The crux of Venezuela’s problem is a government revenue shortfall caused by a prolonged dip in global oil prices. Like the Chavez government that preceded it, the Maduro administration has presided over massive outlays on food and energy subsidies, state-sponsored construction projects, civil servant salaries, and imports. It has done so under the assumption that Venezuela’s energy wealth would be enough to pay the bills.

This was a dubious proposition back when oil was trading at over $110 a barrel. Now, with oil prices flirting with the sub-$40 range and no end to low prices in sight, the social spending of the Chavez/Maduro era has become a millstone that threatens to drag Venezuela into default and chaos.

Oil accounts for over 95% of Venezuela’s exports and 25% of its gross domestic product. But apart from the domestic economic slice it represents, it is also hugely important to the government as a generator of foreign currency. Venezuela is highly dependent on imports of food, medicine, industrial parts, consumer goods, etc, and they need to be paid for in USD, which is harder and harder to come by these days. As money for these imports dries up, industrial output grinds to a halt and products disappear from supermarket shelves across the country. One telling example of this dynamic at work is the Pepsi plant in Valencia, which shut down last week because its supplier stopped sending bottle caps and the materials needed to make cans.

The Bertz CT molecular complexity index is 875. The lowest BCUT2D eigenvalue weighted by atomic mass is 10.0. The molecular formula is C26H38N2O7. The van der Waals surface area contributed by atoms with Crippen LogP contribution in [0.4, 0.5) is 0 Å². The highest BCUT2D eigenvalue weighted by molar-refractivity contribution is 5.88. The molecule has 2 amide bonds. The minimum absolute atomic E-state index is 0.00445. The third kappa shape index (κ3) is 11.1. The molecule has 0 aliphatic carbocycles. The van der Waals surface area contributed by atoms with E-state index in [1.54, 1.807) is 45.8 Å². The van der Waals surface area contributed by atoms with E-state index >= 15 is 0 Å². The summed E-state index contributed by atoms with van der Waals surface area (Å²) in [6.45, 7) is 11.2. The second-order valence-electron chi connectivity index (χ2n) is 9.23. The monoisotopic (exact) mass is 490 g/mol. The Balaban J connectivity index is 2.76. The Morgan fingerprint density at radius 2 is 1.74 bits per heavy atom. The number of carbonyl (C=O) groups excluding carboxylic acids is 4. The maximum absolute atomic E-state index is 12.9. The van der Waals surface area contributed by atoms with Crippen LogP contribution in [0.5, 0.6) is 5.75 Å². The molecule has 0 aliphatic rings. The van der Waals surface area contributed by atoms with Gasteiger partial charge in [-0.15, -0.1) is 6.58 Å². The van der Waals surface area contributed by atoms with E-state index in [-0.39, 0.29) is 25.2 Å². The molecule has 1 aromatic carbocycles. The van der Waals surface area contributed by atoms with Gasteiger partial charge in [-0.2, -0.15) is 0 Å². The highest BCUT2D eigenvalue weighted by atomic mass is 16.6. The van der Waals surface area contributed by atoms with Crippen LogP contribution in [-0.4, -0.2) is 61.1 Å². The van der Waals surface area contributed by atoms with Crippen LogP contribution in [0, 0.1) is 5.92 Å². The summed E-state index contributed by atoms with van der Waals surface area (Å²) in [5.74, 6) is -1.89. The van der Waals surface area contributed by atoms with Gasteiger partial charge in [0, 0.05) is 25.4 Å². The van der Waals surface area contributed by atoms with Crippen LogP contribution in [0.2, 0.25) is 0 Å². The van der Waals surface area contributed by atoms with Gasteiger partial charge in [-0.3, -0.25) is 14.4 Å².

The country’s foreign reserves have been tapped heavily over the course of the oil price crisis. They now stand at just $16.9 billion, their lowest level in years, and if current trends continue they will run dry sometime in first quarter 2016.